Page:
Geneva 2012: Nissan Hi-Cross Concept

Nissan has just taken the wraps off of its Hi-Cross crossover concept. This design study points at future styling directions for the Juke and Murano, and the European Qashqai crossovers.

By Brandon Turkus | March 06, 2012
Car Audio Test: 2012 Nissan Murano CrossCabriolet

This system has a scooped out midrange that makes music seem less clear and articulate than it does on many other systems. Add that to the somewhat higher noise level that is endemic to convertibles, and you have less than ideal audio. Bass is strong, but doesn’t go that deep nor seem as clean as on the better OEM systems. Nissan’s interface is pretty straightforward, but the placement of the controls is a bit scattered.

By Tom Martin | February 09, 2012
Quick Drive: 2012 Nissan Murano LE Platinum AWD

Taking price point, overall capacity, fun-to-drive factor, and style into consideration, the Murano has some stiff competition at this ($40K) high-spec level. It’s fair to say that, like most vehicles, when you shop Murano in the middle of it’s pricing spectrum, you get a far better value for each dollar you plunk down than you can expect at the top trim level. As my fellows above point out, there’s a lot to like about Murano, but how does it stack up against the significant competitors?

By Winding Road Staff | January 25, 2012
Driven: 2011 Nissan Murano CrossCabriolet

According to convention, convertibles are coupe-based. That’s fine; we love a brisk drive in a sporty little thing, and being able to lose the top and enjoy the elements on a nice day is an adventure we seek out whenever possible. But what happens when we actually need to use the car? If we were to pack the bags for a summer weekend Up North, we’re usually stuck either leaving the top up to make room in the trunk, or we forego the convertible altogether. And that, friends, is a crying shame.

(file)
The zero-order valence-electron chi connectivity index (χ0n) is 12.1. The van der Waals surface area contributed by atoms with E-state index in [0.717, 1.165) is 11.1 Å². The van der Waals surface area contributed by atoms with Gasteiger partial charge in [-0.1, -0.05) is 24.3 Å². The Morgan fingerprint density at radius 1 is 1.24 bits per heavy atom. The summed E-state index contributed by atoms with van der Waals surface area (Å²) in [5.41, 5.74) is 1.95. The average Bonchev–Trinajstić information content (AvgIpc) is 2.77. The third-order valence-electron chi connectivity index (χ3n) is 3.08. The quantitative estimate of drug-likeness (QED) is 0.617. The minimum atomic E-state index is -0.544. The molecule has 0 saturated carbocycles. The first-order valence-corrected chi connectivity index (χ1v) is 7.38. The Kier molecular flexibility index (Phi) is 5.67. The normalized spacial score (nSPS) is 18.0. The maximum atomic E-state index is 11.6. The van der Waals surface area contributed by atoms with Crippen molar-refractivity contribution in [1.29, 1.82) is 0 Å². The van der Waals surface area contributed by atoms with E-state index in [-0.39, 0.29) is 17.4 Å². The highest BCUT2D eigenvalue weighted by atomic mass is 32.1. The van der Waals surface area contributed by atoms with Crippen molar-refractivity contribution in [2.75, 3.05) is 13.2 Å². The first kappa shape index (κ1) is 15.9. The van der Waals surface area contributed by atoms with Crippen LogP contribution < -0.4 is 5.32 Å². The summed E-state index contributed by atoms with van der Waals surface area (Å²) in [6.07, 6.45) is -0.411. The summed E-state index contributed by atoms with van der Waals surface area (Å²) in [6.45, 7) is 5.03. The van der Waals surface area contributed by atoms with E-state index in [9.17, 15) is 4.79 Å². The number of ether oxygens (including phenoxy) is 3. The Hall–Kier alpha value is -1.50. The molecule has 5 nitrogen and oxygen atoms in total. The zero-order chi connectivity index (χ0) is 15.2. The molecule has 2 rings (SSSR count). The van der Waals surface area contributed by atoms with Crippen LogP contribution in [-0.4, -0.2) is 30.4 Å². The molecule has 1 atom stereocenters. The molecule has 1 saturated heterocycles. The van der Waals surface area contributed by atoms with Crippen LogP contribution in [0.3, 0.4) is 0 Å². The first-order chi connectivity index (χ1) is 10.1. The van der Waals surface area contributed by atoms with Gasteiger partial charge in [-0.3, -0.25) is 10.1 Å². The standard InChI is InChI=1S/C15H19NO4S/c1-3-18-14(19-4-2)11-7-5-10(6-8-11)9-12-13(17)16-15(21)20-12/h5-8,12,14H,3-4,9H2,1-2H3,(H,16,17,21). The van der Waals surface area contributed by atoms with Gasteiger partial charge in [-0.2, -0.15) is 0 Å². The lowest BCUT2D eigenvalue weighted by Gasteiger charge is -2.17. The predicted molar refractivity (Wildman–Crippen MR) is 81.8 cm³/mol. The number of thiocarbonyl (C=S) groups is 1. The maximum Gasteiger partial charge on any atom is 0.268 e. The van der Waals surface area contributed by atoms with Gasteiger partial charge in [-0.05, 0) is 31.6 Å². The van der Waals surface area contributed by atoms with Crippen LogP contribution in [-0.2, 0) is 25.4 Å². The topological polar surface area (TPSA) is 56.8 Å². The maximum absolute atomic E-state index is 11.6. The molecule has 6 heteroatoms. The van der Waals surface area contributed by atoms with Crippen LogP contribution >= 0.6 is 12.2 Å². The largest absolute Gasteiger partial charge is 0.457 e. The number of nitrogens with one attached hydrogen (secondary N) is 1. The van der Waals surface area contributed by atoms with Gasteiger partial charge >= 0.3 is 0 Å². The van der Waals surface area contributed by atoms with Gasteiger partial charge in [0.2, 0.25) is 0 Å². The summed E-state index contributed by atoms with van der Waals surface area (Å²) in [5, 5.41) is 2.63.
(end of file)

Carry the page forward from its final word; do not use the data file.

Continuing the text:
By John Beltz Snyder | March 21, 2011
LA 2010: 2011 Nissan Murano Crosscabriolet

Nissan debuted the 2011 Murano Crosscabriolet today at the LA Auto Show. The Murano CCC lost a pair of doors in its conversion to a droptop, but retains the hardtop Murano’s all-wheel drive, 3.5-liter 265-horsepower V-6, and XTronic CVT.

By Brandon Turkus | November 17, 2010
Quick Drive: 2010 Nissan Murano LE

The Murano works, within the bounds of its SUV/Crossover package, because of some pretty basic engineering. First off, the steering is direct rather than sloppy, and though it isn’t sports-car communicative at least it doesn’t get in the way. Secondly, the CVT, which inherently wants to slip as it adjusts its gear ratios, actually feels more hooked up and responsive than many a traditional automatic. Fortunately, the tendency of the CVT to hold an rpm level is mitigated by two wise choices that Nissan made. The Murano carries lots of sound deadening, so you don’t really hear the engine droning away, though technically that’s what it is doing. On top of that, when you want more than a gradual change in speed, the CVT adjusts its ratio progressively, so you have some feeling of rising rpm to match your subconscious desire for appropriate feedback.

By Tom Martin | September 03, 2010


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